Grasping the World: Geography for Young ChildrenPinewoods Montessori School, North Carolina

Between mass media and family travel, young children are exposed to all sorts of language about their planet. They may hear phrases like “going around the world,” “as the world turns,” or “the other side of the world.” Young children absorb this information yet still need concrete experiences to help make sense of what geography and “the world” even means!

Over 100 years ago, Dr. Maria Montessori observed how younger children were drawn to the globes that older children were using. Through careful observation, Dr. Montessori came to understand how young children crave a concrete understanding of concepts like the world, the earth, and the globe.

montessori elementary geography student using a globe

Concrete Geography Materials

In Montessori, we offer concrete materials so children can experience accurate representations of these abstract concepts. We start by providing a small globe. The land surfaces are covered with fine sandpaper and the water surfaces are covered with smooth blue paint, so children can tactically explore the distribution of land and water surfaces over planet earth. With the globe, children get to literally grasp the shape of the planet and have a richer understanding of phrases like “going around the world.”

We also have a set of materials so children can learn about different kinds of land and water forms. Children can pour water into beautifully created models of an island, lake, peninsula, gulf, isthmus, strait, cape, bay, archipelago, or system of lakes. The water flows into the water area (painted blue) and moves around the land area (painted brown). As children learn the names of these land and water forms, they also explore folders with photographs of actual land and water forms from around the world.

Montessori classrooms also have a second globe to show how the land surfaces are divided into continents. Each continent is painted a different color (green for Africa, red for Europe, orange for North America, pink for South America, brown for Oceania, and white for Antarctica). The color coding of the continents stays consistent throughout all the materials, which helps with association and retention.

Once children have grasped this concept of the land and water distinctions on the globe, we show them a flat puzzle map divided by the Eastern and Western hemispheres with each continent (color-coded as above) as a separate puzzle piece. This continent puzzle map gives children the chance to see all of the continents at once as they look on a two-dimensional map.

montessori geography student using a map puzzle

We also offer maps of each continent to show the political partitions formed by countries. Each puzzle piece is a country, with the knob for picking up the piece located at the country’s capital. Children initially use these puzzle maps in a very sensorial way, taking the maps apart and putting them back together. As children engage with this experience, we begin introducing the names of the continents and then the countries. Young children absorb this vocabulary effortlessly and delight in learning the names of all the countries. As children get older, they also enjoy taking on additional challenges, sometimes even closing their eyes, feeling all the way around the puzzle piece, and then naming the country!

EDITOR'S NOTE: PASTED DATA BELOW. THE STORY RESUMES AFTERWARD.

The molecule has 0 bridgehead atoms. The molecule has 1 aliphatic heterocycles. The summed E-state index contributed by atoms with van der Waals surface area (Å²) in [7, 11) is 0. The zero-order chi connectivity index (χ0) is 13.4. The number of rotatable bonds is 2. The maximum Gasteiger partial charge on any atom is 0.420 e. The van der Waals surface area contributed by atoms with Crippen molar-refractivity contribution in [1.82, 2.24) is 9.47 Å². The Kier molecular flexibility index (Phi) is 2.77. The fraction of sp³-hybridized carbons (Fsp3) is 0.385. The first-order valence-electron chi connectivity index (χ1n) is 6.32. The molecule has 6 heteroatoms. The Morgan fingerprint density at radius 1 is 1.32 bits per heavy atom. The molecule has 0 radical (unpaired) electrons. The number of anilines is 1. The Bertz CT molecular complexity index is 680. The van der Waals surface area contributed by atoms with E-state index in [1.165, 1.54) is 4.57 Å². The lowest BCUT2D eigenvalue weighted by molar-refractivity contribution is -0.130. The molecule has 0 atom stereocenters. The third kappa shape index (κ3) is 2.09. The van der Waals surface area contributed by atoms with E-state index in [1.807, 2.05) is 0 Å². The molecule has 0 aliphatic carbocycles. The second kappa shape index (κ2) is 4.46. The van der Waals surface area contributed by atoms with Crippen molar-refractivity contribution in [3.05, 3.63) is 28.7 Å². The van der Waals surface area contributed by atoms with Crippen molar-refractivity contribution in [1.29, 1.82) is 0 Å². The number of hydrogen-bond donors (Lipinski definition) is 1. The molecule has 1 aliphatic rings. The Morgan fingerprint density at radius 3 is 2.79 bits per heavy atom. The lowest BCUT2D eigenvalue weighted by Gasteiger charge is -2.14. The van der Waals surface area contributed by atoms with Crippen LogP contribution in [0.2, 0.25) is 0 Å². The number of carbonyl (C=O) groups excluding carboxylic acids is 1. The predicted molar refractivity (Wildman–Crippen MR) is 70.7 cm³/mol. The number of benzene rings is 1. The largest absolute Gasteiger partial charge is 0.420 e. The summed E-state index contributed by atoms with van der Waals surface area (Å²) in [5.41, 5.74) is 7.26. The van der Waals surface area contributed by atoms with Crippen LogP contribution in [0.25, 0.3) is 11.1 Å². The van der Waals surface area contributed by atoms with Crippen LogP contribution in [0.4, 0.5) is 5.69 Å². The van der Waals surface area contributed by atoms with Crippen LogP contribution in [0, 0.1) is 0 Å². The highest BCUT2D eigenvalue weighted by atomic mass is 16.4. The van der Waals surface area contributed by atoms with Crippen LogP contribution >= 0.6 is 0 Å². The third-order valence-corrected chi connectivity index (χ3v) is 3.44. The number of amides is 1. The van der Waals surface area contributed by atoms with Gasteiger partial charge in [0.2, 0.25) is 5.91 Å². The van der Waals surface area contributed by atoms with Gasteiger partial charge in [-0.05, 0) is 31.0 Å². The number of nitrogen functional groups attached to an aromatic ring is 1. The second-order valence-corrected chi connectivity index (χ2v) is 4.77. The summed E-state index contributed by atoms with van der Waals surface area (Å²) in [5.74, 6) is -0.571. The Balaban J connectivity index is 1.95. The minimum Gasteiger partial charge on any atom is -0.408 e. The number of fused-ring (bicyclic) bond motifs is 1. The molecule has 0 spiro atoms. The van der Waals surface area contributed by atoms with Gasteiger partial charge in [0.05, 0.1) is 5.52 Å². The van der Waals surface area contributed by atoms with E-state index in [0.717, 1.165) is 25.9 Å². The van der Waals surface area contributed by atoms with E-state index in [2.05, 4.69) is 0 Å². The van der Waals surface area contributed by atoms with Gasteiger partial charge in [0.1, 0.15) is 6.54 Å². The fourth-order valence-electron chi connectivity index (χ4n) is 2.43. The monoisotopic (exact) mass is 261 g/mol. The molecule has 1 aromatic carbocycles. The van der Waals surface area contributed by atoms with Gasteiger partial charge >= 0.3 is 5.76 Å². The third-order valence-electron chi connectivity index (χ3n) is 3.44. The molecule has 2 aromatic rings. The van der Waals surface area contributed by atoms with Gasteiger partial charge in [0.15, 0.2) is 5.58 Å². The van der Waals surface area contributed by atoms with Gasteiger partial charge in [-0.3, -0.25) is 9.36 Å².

Cultivating Appreciation

Although this is all rather impressive, it’s important to remember that our purpose is not to turn children into walking encyclopedias. Even when children may come to rather astonishing intellectual skills, these abilities are a by-product. Our purpose is to offer young children activities to help them understand their place in the world, become aware of the oneness of humanity, and appreciate the incredible variation among people that results from physical geography and humans’ creative efforts and inventions.

To help in this effort, we share collections of pictures of human life organized by continent. These pictures offer impressions of different modern cultures, lifestyles, and traditions. The pictures reflect commonalities of human needs and the great variety of ways humans fulfill these needs. The photographs highlight regional food, farming, shelter, transportation, daily life, traditions, and the physical geography represented in landmarks, climate, flora, and fauna.

As children develop a relationship with the world around them, they may also explore more about the different places in the world, including climates, plants, and animals. Often children love to begin creating their own maps by carefully tracing the puzzle map pieces and coloring and labeling the continents and countries.

In Montessori education, children absorb a great deal of geography skill knowledge! But our focus is on giving children the opportunity to develop a constructive and creative relationship with the whole world, as well as a love for how our planet offers a diverse home to the whole of humanity.

Schedule a free tour to see this love of geography in action!

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